It happened in 2008 and 2012, too.
YEs, you are mistaken. The velcro was supposed to be limited to small patches with some separation as to prevent fire from propagating from one patch to the next if it caught fire. But it was so useful that they more-or-less carpeted the interior with it.
Teflon was implicated in the initiation of the fire, since it cold-flows and can cause shorts, and start the fire. Once it gets going, particularly in nearly 17 psia pure oxygen (vice the in-flight 5 psia), the velcro practically explodes.
Had the same fire started in-flight there was a remote possibility that they could have vented the cabin and put it out, and maybe survived, but the high pressure on the ground, not a chance, even aluminum can burn in those circumstances and the only reason it didn't was because the capsule burst from over-pressure before it got going.
Only the rankest of hacks "tune" their control laws in the sense you are talking about. You design and analyze the system to meet the necessary requirements, and if you do it correctly and the hardware performs, there is no real doubt whether it will work or not.
In the spring, we made meat helmets.
That's a pretty minor distinction. I was an industry advisor for what might have been the first 3-high cubesat. The only important restriction is that it fit in the ejection canister.
The basic single 4.5" cubical satellite is *very limited* in capability due to lack of any viable attitude control and very low power available. It's tough to do anything useful even in low Earth orbit. That would be crippling for an interplanetary mission.
I expect someone may have worked out the numbers, but for a Mars relay you have more-or-less no attitude control and need a fair bit of power for at least several hours. It's going to take a pretty big battery+an decent array to run rad-hard electronics for any length of time. None of this "guts of a FRS radio" telemetry stuff, that will fry very quickly beyond the Van Allen belts. Also, no or inconsequential albedo heating, so it will need big heaters to keep going for any length of time.
The luck part was that something wasn't broken due to thermal stress far beyond the levels it was qualified for.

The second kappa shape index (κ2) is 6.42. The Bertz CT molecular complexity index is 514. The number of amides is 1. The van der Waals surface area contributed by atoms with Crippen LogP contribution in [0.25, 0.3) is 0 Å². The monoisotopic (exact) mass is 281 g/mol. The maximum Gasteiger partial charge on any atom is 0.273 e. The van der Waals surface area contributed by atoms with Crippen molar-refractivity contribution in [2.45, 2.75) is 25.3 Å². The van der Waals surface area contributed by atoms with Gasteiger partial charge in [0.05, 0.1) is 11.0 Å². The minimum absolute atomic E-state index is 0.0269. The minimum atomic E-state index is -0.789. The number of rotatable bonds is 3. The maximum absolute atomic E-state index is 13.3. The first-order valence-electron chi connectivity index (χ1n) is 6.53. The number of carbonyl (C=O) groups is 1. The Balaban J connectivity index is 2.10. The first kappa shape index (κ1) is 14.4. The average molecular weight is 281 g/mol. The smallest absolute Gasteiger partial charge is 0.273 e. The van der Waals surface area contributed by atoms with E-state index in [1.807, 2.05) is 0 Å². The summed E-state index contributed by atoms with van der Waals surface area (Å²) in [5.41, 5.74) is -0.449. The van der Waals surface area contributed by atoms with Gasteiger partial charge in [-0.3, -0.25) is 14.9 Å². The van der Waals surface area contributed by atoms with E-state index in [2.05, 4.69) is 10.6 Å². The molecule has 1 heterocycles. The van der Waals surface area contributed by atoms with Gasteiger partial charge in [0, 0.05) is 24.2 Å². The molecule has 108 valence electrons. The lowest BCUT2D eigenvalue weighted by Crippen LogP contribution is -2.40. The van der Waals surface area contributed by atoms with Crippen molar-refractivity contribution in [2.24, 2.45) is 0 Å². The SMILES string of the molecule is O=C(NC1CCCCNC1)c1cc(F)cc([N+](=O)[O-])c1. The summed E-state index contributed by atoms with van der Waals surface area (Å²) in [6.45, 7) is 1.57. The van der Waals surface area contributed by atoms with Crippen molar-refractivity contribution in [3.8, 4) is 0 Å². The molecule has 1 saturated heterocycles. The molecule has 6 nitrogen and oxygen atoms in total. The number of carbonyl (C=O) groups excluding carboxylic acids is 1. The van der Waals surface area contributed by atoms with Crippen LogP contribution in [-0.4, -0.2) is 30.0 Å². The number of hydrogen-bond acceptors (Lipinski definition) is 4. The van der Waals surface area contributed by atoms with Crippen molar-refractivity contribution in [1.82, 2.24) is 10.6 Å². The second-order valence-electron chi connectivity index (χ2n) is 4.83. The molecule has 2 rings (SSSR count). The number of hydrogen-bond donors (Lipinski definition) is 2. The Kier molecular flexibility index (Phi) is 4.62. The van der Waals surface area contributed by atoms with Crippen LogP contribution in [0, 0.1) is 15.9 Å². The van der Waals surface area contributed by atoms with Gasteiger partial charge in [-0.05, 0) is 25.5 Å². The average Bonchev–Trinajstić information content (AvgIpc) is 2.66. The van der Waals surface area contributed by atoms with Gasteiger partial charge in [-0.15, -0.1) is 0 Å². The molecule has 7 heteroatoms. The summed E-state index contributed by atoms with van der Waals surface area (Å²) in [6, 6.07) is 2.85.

And there's math behind it, too. To raise the volts, you have to lower the amps. It'll work until it can't provide enough current for the device that it's powering.
If it holds a constant 1.5V output the current draw from the device will also remain constant. What *will* happens is that as the battery terminal voltage (input to the boost converter) drops, the current drawn from the battery will go up, not down. It effectively turns the load into a constant power device.
I am skeptical about the life-saving claims. Alkaline battery-power devices are typically expected to operate down to about 1V terminal voltage. Since the primary effect of discharging is ion depletion, the internal resistance of the battery is what is changing, meaning by the time you get to doubling the current at low states of charge, you will be depleting it much faster. So the time of use will fall off a cliff very abruptly at the end.
It has long been proven that the drag of accumulating the hydrogen greatly exceeds the possible thrust. It's more like a parachute than it is an engine.
You can do what used to be a simple project for an 8-year-old, take it to a "makerfaire" or some other such nonsense, and be hailed a modern genius among the nitwits thus gathered!
Like the OP?
And of course, only the "right kind" of politics.
Well, if you want a summer of kids rioting in the streets, this is a great plan. They certainly won't be impeded by having to go to work.
I had a similar idea about Zeppelins. Hydrogen is dangerous, Helium is expensive, so why not just pull a vacuum in the lift cells? Empty space is much lighter than helium, just think of the buoyancy! Everybody is an idiot, except for me.
ATT had the same idea. In about 1945.
You realize that NASA has absolutely nothing to do with this mission, right?